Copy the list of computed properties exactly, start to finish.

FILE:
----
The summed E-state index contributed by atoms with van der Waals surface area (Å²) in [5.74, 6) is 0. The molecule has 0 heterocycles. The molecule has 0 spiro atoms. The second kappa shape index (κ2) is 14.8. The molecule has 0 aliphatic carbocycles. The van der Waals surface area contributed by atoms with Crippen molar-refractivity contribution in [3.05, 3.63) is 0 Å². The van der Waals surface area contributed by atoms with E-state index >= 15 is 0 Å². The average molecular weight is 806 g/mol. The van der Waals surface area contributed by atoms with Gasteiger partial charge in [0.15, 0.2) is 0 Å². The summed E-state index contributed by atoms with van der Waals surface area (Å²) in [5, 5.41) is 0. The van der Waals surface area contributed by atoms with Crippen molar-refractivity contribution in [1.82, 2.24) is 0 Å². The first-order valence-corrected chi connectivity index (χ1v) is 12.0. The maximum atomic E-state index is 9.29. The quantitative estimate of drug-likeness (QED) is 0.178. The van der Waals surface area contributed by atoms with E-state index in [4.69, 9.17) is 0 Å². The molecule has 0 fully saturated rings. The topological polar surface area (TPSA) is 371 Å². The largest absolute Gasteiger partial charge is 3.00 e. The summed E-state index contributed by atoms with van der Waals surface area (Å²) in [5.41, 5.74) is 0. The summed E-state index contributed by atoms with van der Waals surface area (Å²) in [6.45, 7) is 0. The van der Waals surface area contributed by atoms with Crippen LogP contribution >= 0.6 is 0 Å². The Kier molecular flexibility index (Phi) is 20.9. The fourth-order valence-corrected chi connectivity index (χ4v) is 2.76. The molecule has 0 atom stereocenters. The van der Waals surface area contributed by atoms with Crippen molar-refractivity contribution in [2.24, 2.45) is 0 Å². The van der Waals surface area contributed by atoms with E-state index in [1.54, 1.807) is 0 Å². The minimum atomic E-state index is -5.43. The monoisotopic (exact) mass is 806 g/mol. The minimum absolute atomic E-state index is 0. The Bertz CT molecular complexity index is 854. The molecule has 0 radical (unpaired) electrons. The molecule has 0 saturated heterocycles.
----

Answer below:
The summed E-state index contributed by atoms with van der Waals surface area (Å²) in [5.74, 6) is 0. The molecule has 0 heterocycles. The molecule has 0 spiro atoms. The second kappa shape index (κ2) is 14.8. The molecule has 0 aliphatic carbocycles. The van der Waals surface area contributed by atoms with Crippen molar-refractivity contribution in [3.05, 3.63) is 0 Å². The van der Waals surface area contributed by atoms with E-state index >= 15 is 0 Å². The average molecular weight is 806 g/mol. The van der Waals surface area contributed by atoms with Gasteiger partial charge in [0.15, 0.2) is 0 Å². The summed E-state index contributed by atoms with van der Waals surface area (Å²) in [5, 5.41) is 0. The van der Waals surface area contributed by atoms with Crippen molar-refractivity contribution in [1.82, 2.24) is 0 Å². The first-order valence-corrected chi connectivity index (χ1v) is 12.0. The maximum atomic E-state index is 9.29. The quantitative estimate of drug-likeness (QED) is 0.178. The van der Waals surface area contributed by atoms with E-state index in [4.69, 9.17) is 0 Å². The molecule has 0 fully saturated rings. The topological polar surface area (TPSA) is 371 Å². The largest absolute Gasteiger partial charge is 3.00 e. The summed E-state index contributed by atoms with van der Waals surface area (Å²) in [5.41, 5.74) is 0. The summed E-state index contributed by atoms with van der Waals surface area (Å²) in [6.45, 7) is 0. The van der Waals surface area contributed by atoms with Crippen LogP contribution >= 0.6 is 0 Å². The Kier molecular flexibility index (Phi) is 20.9. The fourth-order valence-corrected chi connectivity index (χ4v) is 2.76. The molecule has 0 atom stereocenters. The van der Waals surface area contributed by atoms with Crippen molar-refractivity contribution in [2.24, 2.45) is 0 Å². The van der Waals surface area contributed by atoms with E-state index in [1.54, 1.807) is 0 Å². The minimum atomic E-state index is -5.43. The monoisotopic (exact) mass is 806 g/mol. The minimum absolute atomic E-state index is 0. The Bertz CT molecular complexity index is 854. The molecule has 0 radical (unpaired) electrons. The molecule has 0 saturated heterocycles.